We stood there stunned, Mike had committed some cardinal sins and he either didn’t know it, or didn’t care because that grin never left his mug. Andy pounded his screen so hard, it’s hard to believe it didn’t blow up, told Dianne to watch the post and walked away.

After spending weeks trying to make sense of trades that didn’t, the piles of paper that landed in the DK room, Mike and I and hundreds of others were laid off. The DK room was ugly those few weeks, the last 2 words a trader, whose livelihood was on the line, wanted to hear was.

‘Sorry, Don’t Know ya.’

20 thoughts on “Sunday Prose: Buried in Paper

  1. You are an amazing story-teller the way you use language is so beautiful and you have a great pacing and seamless flow which is a feat my disorganized brain cannot achieve

    • WOW1 mindlovemisery, that is high praise coming from you, ty so much,
      you’ve already made my day.

      i’m borderline OCD, so i guess that comes in handy! lol i love writing
      these short short stories, i was influenced by Updike and especially
      Cheever when i was younger. before writing poetry, i wore the tag of
      storyteller but i kind of lost it for a while, even considered abandoning
      it altogether once i got the poetry bug.

      • I hope you will keep both stories and poetry you are immensely talented in both areas =) I feel more comfortable with poetry myself I tend to see the world even everyday events in quite an abstract way. You have such finesse =)

      • yes, i’m in awe of your view ofthe world, and the words you use to describe it.
        i’ve always been an obserevr, don’t say very much in real life and there are
        mental file cabinets filled with images and details of events i’ve witnessed.

        i like to say ‘i collect details that would otherwise go unnoticed’,
        i try and absorb what ‘is’, without the filter of my own bias.
        ‘what is’ in this life is pretty damn fascinating without me getting in the way! lol

      • It is fascinating but I love your take on things too lol

      • i really, really appreciate that, ’cause when you’re a quiet type like i am…
        well, it was one of the major impediments i had to begin writing at all,
        i didn’t think my take on things would resonate with anyone beside myself.

        could you please drop the link to your journal again, i went looking for
        it the other day and i couldn’t find it. or send it e mail if that’s
        more comfortable.

      • http://curiousflowers.wordpress.com/

        I know precisely what you mean, when I first started writing it was just for me, I never shared. I joined a group writing stories with strangers I was petrified but it turned out to be pretty fun. After that I gradually started to share my poems and more personal work I didn’t know that anyone would resonate wordpress has been amazing, I’ve met some great people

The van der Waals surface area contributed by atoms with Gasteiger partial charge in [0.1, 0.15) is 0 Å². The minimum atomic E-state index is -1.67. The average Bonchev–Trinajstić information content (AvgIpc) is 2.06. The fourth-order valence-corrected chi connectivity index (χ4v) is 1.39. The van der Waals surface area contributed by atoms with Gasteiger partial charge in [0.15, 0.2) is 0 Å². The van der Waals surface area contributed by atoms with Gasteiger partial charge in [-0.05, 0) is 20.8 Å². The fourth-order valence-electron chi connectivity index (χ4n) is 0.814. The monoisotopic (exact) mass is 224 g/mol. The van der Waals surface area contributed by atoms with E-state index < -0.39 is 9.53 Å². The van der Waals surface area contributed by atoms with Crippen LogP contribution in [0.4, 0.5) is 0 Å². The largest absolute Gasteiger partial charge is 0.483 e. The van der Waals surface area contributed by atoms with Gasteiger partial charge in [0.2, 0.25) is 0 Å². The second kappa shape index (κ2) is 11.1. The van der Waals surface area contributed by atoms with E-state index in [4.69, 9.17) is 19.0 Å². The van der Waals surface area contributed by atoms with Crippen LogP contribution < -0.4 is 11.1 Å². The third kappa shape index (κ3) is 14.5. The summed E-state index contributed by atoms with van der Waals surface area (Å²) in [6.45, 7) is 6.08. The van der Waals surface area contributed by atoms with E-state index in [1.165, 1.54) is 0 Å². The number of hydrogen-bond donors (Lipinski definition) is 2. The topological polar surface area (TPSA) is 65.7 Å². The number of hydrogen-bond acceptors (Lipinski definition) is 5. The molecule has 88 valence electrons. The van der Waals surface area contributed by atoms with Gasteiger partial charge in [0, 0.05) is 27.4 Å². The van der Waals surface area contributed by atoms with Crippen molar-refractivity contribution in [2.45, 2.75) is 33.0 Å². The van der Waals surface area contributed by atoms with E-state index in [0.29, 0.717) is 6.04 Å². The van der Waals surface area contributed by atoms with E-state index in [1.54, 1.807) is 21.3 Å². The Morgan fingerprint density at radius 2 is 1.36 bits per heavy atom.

• i have too, and i’m grateful. i know for a fact i wouldn’t be writing
        with such dedication without the sharing and feedback.

  2. I was racing through the story to see what happened. You’re fabulous and hook the reader with the opening words. Great tale.

    • ty so much for telling me that hitandrun, ’cause this isn’t a subject that
      is terribly interesting to most folks. if i got you to race to the end,
      that’s just great. i try to get readers to feel as though they opened a
      door and are in the middle of the action right away, so i guess i done good. lol!

  3. Lindy Lee says:

    Capturing your reader’s interest, especially one unfamiliar with the subject matter, is a fine art of which you are in possession…

    • Lindy Lee, ty, i really appreciate you saying that. this was a chapter
      in my life i just needed to write about. i was there, and it made a
      strong impression on me. i knew when i wrote it, it wouldn;t be of
      great interest to too many readers but sometimes we just need to write
      what we need to write! ty again.

  4. Except for the f-word your piece is well presented, interesting and has a great deal of composition integrity~ Faithfully Debbie

  5. I can’t believe you were in the middle of that mess! I would never in a million years have guessed.

    You really are a great story teller. The pacing is fabulous…carries the reader on at a clip.

    And sometimes the f-word is just the only one that will suffice 🙂

    • to capture the atmosphere truthfully, there was no way not to
      use the f… word. it’s just part of the everyday banter. and ty,
      i really appreciate your praise of this story, not a subject that
      normally is very interesting to most, that you could read it all
      the way through warms my heart.

      heh, yeah, this and the next few years were an ‘interesting’ chapter
      in my life, this needed to be written to set up the story i’m writing
      as we speak which will be posted next Sunday.

  6. bgbowers says:

    I thoroughly enjoyed reading this story and the comment about language is ridiculous. A real story that involves real people in situations such as market-meltdowns is only believable when it’s portrayed accurately (which includes all kinds of characters with different voices).
    I think it’s a powerful piece of writing. Bravo!

    • WOW, ty so much Bianca, that really makes my day!it’s certainly accurate,
      and i thought it was important to truthfully portray the details. and
      it’s what happens when most of us as so severely stressed as everyone
      certainly was that day! i really appreciate you reading it through, ty.